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SQLStudies

My name is Kenneth Fisher and I am Senior DBA for a large (multi-national) insurance company. I have been working with databases for over 20 years starting with Clarion and Foxpro. I’ve been working with SQL Server for 12 years but have only really started “studying” the subject for the last 3. I don’t have any real "specialities" but I enjoy trouble shooting and teaching. Thus far I’ve earned by MCITP Database Administrator 2008, MCTS Database Administrator 2005, and MCTS Database Developer 2008. I’m currently studying for my MCITP Database Developer 2008 and should start in on the 2012 exams next year. My blog is at www.sqlstudies.com.

Getting a query plan

Query plans are an essential tool when doing performance tuning. When looking at a query plan you should be aware that there are two different types of query plans. There are Estimated and Actual query plans (also called Execution Plans). Estimated and Actual query plans have the following differences:

An… Read more

0 comments, 485 reads

Posted in SQLStudies on 19 February 2014

DBA Myths: An index on a bit column will never be used.

Not true. (Or I guess probably wouldn’t be posting about it would I?)

Probably the first thing I should point out is that just because you can doesn’t mean you should. I can only think of a few very edge cases where an index on just a bit column would… Read more

4 comments, 1,620 reads

Posted in SQLStudies on 17 February 2014

T-SQL Tuesday #51: Doubledown disaster

Jason Brimhall is hosting the 51st T-SQL Tuesday this month with “Place your bets!.

It’s always a gamble when buying a new piece of software. You pay your money, you throw the dice and you hope that you didn’t just buy a POS (Piece Of non-functioning Software). However there are… Read more

3 comments, 784 reads

Posted in SQLStudies on 11 February 2014

Check your SQL Agent history settings before it’s too late!

A little while back I was doing some research into a failed job and ran into a slight problem. The Agent history settings were such that I was only seeing the last 2-3 runs of the job. This job is run “on demand” and I really wanted to see the… Read more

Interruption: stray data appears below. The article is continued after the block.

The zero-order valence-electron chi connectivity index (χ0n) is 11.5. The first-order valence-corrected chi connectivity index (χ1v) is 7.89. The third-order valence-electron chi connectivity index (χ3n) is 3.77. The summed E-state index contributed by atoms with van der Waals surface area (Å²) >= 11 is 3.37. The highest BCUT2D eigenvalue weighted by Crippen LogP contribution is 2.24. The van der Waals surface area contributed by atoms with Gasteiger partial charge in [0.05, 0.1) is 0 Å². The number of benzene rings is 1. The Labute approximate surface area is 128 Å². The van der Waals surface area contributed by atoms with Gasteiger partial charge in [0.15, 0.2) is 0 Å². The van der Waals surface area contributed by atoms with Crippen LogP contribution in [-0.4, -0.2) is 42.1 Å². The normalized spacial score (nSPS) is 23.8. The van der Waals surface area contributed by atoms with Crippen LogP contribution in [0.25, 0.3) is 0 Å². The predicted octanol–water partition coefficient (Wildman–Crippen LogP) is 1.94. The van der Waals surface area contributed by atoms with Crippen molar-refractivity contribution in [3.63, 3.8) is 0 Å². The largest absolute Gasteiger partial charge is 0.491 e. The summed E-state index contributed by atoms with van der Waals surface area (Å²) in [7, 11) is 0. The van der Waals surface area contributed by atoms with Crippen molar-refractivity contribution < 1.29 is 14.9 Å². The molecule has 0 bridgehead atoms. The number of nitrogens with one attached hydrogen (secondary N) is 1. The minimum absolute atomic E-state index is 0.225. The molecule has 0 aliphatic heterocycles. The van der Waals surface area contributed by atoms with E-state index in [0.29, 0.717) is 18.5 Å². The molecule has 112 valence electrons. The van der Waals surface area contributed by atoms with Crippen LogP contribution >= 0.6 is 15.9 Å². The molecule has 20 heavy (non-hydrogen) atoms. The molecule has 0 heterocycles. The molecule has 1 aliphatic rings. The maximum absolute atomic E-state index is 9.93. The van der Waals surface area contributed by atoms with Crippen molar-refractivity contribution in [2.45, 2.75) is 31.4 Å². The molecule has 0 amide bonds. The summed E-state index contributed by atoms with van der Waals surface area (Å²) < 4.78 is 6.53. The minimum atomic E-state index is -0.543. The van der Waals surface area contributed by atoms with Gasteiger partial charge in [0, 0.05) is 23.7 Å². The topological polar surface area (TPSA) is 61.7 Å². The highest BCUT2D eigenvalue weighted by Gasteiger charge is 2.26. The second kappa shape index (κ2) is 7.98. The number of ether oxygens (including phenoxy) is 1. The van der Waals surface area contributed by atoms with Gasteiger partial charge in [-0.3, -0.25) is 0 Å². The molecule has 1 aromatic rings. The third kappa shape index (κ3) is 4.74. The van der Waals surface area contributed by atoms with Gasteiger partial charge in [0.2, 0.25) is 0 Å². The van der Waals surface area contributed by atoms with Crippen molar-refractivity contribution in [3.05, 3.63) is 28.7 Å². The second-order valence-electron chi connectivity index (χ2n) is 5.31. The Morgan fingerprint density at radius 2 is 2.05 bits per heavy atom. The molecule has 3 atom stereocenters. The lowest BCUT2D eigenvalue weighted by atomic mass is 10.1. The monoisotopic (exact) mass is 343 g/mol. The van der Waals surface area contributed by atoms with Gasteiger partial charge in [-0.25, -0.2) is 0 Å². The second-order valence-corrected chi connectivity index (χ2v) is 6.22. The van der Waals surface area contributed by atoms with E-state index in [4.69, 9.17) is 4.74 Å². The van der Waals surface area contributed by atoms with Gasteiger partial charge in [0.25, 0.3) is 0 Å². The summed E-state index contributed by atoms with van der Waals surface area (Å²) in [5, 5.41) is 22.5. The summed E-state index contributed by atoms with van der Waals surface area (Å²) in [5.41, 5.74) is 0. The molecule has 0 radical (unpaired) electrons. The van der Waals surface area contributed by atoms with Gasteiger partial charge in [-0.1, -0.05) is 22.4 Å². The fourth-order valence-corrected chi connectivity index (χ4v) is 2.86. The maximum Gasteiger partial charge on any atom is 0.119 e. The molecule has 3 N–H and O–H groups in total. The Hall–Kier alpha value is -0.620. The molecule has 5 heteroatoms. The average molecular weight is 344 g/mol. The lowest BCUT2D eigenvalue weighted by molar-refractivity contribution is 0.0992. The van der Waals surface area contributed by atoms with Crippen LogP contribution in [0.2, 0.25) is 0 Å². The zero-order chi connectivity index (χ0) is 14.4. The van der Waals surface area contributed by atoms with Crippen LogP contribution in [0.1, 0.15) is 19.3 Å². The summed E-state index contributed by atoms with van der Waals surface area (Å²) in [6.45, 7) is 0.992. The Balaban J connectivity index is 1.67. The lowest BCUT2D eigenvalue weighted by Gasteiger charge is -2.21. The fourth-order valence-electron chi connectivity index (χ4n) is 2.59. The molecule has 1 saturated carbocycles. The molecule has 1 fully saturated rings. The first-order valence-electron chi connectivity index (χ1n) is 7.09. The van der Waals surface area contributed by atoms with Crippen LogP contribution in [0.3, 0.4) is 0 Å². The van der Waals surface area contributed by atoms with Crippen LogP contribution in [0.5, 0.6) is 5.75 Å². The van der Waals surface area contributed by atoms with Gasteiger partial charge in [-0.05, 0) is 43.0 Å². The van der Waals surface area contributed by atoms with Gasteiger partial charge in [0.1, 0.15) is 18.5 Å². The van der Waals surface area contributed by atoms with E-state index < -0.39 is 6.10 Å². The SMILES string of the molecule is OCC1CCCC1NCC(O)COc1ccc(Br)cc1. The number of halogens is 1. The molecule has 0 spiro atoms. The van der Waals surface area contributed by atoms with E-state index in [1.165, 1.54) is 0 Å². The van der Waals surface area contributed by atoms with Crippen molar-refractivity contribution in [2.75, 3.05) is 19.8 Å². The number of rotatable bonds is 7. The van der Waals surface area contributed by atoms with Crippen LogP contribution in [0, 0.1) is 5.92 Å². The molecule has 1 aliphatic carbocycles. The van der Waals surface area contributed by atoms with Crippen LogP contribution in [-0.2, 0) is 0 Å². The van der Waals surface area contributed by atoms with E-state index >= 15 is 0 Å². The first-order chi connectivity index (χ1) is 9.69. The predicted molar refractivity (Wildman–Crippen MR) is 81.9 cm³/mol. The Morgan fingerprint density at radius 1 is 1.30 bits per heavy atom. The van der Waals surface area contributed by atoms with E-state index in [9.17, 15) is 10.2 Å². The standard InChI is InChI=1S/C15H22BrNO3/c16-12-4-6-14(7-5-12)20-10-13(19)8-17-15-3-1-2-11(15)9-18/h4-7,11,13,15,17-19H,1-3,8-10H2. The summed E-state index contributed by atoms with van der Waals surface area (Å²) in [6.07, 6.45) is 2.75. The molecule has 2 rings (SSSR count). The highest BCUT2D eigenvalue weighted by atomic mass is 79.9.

3 comments, 106 reads

Posted in SQLStudies on 10 February 2014

Transactions: What commands aren’t allowed?

Transactions are great tools that every DBA and developer should learn how to use. Unfortunately not everything can be put inside a transaction. There are a handful of commands that won’t work inside a transaction. CREATE, ALTER and DROP DATABASE for example. The full list of commands can be… Read more

0 comments, 2,067 reads

Posted in SQLStudies on 5 February 2014

Transactions: Creating a single restore point across multiple databases.

This is a disaster and recovery trick I’ve found to be useful for developers with batch processes that hit multiple databases. If you have read up much on either the BEGIN TRANSACTION or RESTORE statements you will probably have noticed the MARK option. If you mark a transaction in the… Read more

0 comments, 365 reads

Posted in SQLStudies on 2 February 2014

Using sys.dm_exec_sql_text() to figure out blocking is sometimes flawed.

I frequently rely on joining sys.dm_exec_requests and sys.dm_exec_sql_text() to know what queries are running on a system and when I have a blocking situation I like to look and see what query is running that is blocking everything else. I’ve mentioned recently that you can also use sys.dm_exec_connections.most_recent_sql_handle to see… Read more

0 comments, 127 reads

Posted in SQLStudies on 29 January 2014

Negative session_ids

I probably had the most fun all week when a query I was running came up blocked. Sounds strange right? Well the blocking_session_id was a negative 2 (-2)! I’ve never seen anything like it before. Once I had resolved my problem (see below). I started doing some research on negative… Read more

2 comments, 959 reads

Posted in SQLStudies on 27 January 2014

The “most_recent_sql_handle” column

While researching my last post I ran across an interesting column I hadn’t noticed before, sys.dm_exec_connections.most_recent_sql_handle. I mentioned it in my previous post but I felt it was interesting enough that I would point it out specifically. Here is the BOL definition:

The SQL handle of the last request…

Read more

1 comments, 121 reads